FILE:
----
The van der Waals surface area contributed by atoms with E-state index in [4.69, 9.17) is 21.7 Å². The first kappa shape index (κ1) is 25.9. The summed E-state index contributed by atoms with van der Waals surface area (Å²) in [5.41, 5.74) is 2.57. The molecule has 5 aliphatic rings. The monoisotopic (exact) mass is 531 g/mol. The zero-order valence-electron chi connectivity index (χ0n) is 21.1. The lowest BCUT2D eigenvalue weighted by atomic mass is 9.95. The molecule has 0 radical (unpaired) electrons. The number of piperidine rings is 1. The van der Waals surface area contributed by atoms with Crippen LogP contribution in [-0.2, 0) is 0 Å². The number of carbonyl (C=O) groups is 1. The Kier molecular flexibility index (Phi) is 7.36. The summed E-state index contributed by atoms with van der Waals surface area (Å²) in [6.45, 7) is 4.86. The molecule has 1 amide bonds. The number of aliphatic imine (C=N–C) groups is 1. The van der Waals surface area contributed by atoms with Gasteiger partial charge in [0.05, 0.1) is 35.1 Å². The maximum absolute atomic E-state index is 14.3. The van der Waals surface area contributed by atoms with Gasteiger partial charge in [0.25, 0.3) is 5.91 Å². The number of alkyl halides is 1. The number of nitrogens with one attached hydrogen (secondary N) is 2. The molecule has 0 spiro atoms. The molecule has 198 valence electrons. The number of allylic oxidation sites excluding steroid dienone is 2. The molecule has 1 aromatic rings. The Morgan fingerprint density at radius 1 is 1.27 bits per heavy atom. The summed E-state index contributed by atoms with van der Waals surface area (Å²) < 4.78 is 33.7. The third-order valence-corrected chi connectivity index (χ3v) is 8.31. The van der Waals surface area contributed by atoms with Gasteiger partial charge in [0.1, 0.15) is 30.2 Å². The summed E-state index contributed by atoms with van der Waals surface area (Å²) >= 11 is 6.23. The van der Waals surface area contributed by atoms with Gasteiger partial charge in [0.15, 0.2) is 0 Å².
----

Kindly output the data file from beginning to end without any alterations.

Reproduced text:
The van der Waals surface area contributed by atoms with E-state index in [4.69, 9.17) is 21.7 Å². The first kappa shape index (κ1) is 25.9. The summed E-state index contributed by atoms with van der Waals surface area (Å²) in [5.41, 5.74) is 2.57. The molecule has 5 aliphatic rings. The monoisotopic (exact) mass is 531 g/mol. The zero-order valence-electron chi connectivity index (χ0n) is 21.1. The lowest BCUT2D eigenvalue weighted by atomic mass is 9.95. The molecule has 0 radical (unpaired) electrons. The number of piperidine rings is 1. The van der Waals surface area contributed by atoms with Crippen LogP contribution in [-0.2, 0) is 0 Å². The number of carbonyl (C=O) groups is 1. The Kier molecular flexibility index (Phi) is 7.36. The summed E-state index contributed by atoms with van der Waals surface area (Å²) in [6.45, 7) is 4.86. The molecule has 1 amide bonds. The number of aliphatic imine (C=N–C) groups is 1. The van der Waals surface area contributed by atoms with Gasteiger partial charge in [0.05, 0.1) is 35.1 Å². The maximum absolute atomic E-state index is 14.3. The van der Waals surface area contributed by atoms with Gasteiger partial charge in [0.25, 0.3) is 5.91 Å². The number of alkyl halides is 1. The number of nitrogens with one attached hydrogen (secondary N) is 2. The molecule has 0 spiro atoms. The molecule has 198 valence electrons. The number of allylic oxidation sites excluding steroid dienone is 2. The molecule has 1 aromatic rings. The Morgan fingerprint density at radius 1 is 1.27 bits per heavy atom. The summed E-state index contributed by atoms with van der Waals surface area (Å²) < 4.78 is 33.7. The third-order valence-corrected chi connectivity index (χ3v) is 8.31. The van der Waals surface area contributed by atoms with Gasteiger partial charge in [0.1, 0.15) is 30.2 Å². The summed E-state index contributed by atoms with van der Waals surface area (Å²) >= 11 is 6.23. The van der Waals surface area contributed by atoms with Gasteiger partial charge in [0.15, 0.2) is 0 Å².